She’s also immune to disease, doesn’t need food, water or oxygen, and can easily survive in the vacuum of space. We’ve also saved the best for last… she can shoot electromagnetic energy beams from her eyes! CBR doesn’t really want to know what Ultron had in mind when he gave her the power to do that! She’s not without her quirks, though. In “Marvel Zombies” Vol.5 #4, she turns humankind into a bunch of flesh-eating monsters to prevent them getting robotic upgrades and endangering her status as their mechanical overlord. Yikes! Maybe she’s a little too “metal”…
John Henry Irons, otherwise known as Steel, first appeared in “The Adventures of Superman” #500 in 1993 as a relatively normal man with a super-powered robotic suit. Named after an African-American folk hero, Irons may have been a normal man before his metal upgrade, but his will was always ironclad. Working in construction during the “Death of Superman,” Irons tried to help Supes against Doomsday using only a sledgehammer before he was covered in tons of rubble. He then designed his famous suit, to honor the original Man of Steel.
That all changed when Lex Luthor tampered with his DNA as part of the Everyman Project, transforming him into a being entirely composed of stainless steel. This made him incredibly strong and durable, and also for some reason gave him the power to liquefy metal by producing intense levels of heat (weird, but useful). Steel could even turn himself into a super-powered puddle if he wanted to, although why he’d want to is another question entirely. Unfortunately for Irons these powers weren’t to last, as his metal outer coating gradually peeled off to reveal human skin beneath. Even so, he remains as steely as ever, always ready to join the fight if he’s needed.
THE METAL MEN
The Metal Men are a group of super-powered robots that debuted in “Showcase” #37 back in the Silver Age. Don’t let their fun look fool you: they’re a powerful bunch of odd-bolts. Each robot was designed by mad scientist Dr. Will Magnus with powers and personalities to emulate their namesake metals.
The team’s leader, Gold, can soften and stretch his body to immense proportions, and his female counterpart Platinum can flatten herself out so she’s incredibly thin (because apparently that’s all girls care about, according to creator Robert Kanigher). As the resident hot-head, Mercury can melt down and liquefy, whereas Iron is the strong, steadfast type. Lead’s a bit thick — geddit? — but can repel radiation by morphing into a shield. And Tin just sort of holds things and spins around a lot. But hey, no team’s perfect!
As part of a 1993-1994 retcon in “Metal Men” Vol.2 #1-4, Dr. Magnus got a metal upgrade after being fatally wounded, becoming the team’s new leader after Gold’s death and assuming the identity Veridium. They’ve only had a minimal impact during the “New 52” reboot, but these loveable metal heroes are sure to return soon.
There’ve been three incarnations of Commander Steel (otherwise known as Citizen or Captain Steel) since the metal-clad hero first appeared in “Steel, The Indestructible Man” #1 back in 1978. Interestingly, each Steel hails from the same family. Now there’s some good genes! The first was a WWII hero that took on Nazis, but it’s his super-powered grandsons that intrigue CBR most of all, at least for the purposes of this list.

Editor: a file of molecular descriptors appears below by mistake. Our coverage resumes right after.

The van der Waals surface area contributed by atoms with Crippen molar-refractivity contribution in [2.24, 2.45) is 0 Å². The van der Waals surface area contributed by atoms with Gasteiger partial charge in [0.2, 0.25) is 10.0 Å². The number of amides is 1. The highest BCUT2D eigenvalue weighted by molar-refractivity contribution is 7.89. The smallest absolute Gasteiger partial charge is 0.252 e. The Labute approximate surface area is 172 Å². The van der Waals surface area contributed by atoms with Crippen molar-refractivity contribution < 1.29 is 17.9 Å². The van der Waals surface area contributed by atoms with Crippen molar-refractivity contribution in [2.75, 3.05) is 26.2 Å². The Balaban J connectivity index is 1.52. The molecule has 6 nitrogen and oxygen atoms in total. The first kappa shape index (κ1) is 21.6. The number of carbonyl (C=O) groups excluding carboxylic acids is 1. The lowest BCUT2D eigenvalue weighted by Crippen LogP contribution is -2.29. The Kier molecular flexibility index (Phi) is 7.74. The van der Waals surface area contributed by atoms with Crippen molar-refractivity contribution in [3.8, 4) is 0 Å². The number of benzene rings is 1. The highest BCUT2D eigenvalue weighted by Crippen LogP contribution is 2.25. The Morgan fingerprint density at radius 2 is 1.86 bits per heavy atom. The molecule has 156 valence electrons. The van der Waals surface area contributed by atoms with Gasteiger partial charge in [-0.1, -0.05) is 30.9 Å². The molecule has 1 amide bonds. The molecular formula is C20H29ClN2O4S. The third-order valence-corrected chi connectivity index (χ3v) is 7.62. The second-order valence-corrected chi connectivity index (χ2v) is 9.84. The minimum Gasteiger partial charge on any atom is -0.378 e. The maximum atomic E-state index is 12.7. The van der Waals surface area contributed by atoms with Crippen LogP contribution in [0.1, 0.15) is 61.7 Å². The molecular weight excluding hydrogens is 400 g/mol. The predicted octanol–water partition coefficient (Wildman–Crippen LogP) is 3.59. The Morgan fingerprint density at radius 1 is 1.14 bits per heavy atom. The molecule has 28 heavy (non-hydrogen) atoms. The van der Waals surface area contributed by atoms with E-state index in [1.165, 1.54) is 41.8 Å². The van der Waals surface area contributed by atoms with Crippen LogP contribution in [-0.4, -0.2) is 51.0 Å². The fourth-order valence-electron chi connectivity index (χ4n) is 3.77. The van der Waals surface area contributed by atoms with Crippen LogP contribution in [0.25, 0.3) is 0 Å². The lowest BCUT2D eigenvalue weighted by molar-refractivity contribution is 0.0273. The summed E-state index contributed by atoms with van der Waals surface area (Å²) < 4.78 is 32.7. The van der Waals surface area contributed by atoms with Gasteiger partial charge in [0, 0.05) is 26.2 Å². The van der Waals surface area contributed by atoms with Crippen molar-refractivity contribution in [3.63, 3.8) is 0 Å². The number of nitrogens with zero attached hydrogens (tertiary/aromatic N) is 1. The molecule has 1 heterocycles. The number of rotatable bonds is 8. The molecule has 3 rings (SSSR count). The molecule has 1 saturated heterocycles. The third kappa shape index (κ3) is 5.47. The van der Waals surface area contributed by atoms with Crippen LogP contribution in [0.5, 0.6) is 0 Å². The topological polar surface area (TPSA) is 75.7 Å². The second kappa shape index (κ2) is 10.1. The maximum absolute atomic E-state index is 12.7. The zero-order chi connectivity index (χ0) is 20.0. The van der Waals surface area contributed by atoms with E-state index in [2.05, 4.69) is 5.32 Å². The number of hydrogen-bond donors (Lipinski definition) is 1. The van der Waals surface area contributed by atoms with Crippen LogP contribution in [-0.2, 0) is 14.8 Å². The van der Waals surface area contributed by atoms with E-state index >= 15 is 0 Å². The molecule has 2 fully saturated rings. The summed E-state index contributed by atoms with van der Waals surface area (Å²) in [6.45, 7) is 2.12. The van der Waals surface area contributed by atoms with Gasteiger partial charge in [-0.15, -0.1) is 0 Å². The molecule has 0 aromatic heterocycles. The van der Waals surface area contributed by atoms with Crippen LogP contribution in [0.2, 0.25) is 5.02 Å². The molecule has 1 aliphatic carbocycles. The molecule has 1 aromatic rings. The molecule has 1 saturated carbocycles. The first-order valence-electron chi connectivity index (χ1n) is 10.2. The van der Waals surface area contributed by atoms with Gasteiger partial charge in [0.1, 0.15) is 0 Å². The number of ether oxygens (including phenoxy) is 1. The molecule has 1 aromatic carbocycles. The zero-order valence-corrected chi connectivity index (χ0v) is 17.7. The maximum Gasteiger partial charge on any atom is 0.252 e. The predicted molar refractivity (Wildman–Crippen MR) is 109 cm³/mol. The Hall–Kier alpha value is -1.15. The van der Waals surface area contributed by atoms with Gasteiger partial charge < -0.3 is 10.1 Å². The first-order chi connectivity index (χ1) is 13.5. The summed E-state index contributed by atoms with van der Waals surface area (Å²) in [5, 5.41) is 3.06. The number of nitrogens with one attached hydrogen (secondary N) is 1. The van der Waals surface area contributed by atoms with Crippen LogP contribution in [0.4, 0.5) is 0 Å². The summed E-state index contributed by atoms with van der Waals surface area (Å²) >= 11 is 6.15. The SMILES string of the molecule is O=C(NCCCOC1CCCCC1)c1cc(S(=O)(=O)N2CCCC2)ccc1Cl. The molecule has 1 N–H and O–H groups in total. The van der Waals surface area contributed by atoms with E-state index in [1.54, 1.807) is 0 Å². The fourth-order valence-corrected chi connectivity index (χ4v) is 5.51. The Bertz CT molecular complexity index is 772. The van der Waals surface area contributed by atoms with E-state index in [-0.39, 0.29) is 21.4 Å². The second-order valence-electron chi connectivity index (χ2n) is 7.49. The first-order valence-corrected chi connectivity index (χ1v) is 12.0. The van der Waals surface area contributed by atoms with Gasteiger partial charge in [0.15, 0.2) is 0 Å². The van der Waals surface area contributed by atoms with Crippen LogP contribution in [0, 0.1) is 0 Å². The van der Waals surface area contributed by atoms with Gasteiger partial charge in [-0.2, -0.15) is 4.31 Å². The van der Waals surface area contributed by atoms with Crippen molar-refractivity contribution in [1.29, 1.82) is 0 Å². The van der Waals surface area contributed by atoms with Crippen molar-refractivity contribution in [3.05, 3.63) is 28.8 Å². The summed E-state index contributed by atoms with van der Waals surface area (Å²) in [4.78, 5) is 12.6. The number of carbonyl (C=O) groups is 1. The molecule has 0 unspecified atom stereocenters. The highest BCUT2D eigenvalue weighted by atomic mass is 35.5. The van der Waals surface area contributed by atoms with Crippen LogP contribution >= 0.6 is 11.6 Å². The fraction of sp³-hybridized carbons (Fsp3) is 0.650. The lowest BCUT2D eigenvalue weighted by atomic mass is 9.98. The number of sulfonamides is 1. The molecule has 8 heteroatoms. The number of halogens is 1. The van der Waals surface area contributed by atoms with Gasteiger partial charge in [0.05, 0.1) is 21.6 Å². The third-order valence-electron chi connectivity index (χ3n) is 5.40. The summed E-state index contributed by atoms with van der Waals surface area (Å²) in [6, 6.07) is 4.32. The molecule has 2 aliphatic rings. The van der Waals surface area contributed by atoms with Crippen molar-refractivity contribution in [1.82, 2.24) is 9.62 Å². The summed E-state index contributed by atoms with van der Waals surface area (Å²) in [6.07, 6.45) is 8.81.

Both wield superhuman strength and wear metallic bodysuits, allowing them to withstand devastating blows from a powerful opponent without leaving a scratch. However, this power does have its challenges — being able to put things down properly, for instance, and leaving cracks in pavements because the suit’s so heavy (a small price to pay!). In “Justice Society of America” #15, it was explained that the suit actually keeps Steel’s abilities in check. So, the more naked he gets, the more powerful he becomes? That’s“metal” enough for us!
Just to clarify: when we say Vision, we’re not talking about the original, green-skinned alien dreamed up by Joe Simon and Jack Kirby in the 1940s. Ohhh, no. After Stan Lee and Roy Thomas decided to make Vision a super-powered synthezoid in “The Avengers” #57, this particular hero got a helluva lot more “metal.” Vibranium metal, to be precise… at least in the MCU.
Like Jocasta, Vision was originally created by Ultron, but unlike her, he was designed as a straight-up death machine with enough firepower to take on the Avengers single-handed. So, what can he do? It might be easier to describe what he can’t do. As a walking, talking supercomputer, Vision is gifted with superior intelligence and the ability to take control of any technology he chooses, including the world’s nuclear weapons systems. He can also alter his density and mass, going from a floaty ghost to impenetrable fortress-man in seconds. He is, without question, one of the most powerful Avengers of all time, and definitely metal AF.
The Silver Surfer is a super-powered humanoid covered in an otherworldly metallic coating who rides through the galaxy on a shiny cosmic surfboard heralding the apocalypse. Of course he’s going to be on this list! Thanks to his ability to wield the Power Cosmic, his power range is insane: his surfboard allows him to journey through interstellar space, move through time, and even take others along for the ride (as seen in “The Silver Surfer” #6). On top of that, he can convert matter into energy, meaning he doesn’t need food, water, air or sleep and can survive anywhere, even within a black hole. Oh, and did we mention he can produce cosmic bolts powerful enough to destroy a planet? Heroes don’t come much more “metal” than this!
The Surfer has proven himself to be a menace at times, battling other heroes under misguided assumptions (like Thor in “Silver Surfer” #4) or being tricked into using his powers for sport (as seen in “Incredible Hulk” Vol.3 #95). However, the Silver Surfer proved his worth when he overcame Galactus’ brainwashing and saved Earth from impending doom, and has since fought to defend the Marvel Universe on countless occasions alongside the Fantastic Four and the Defenders.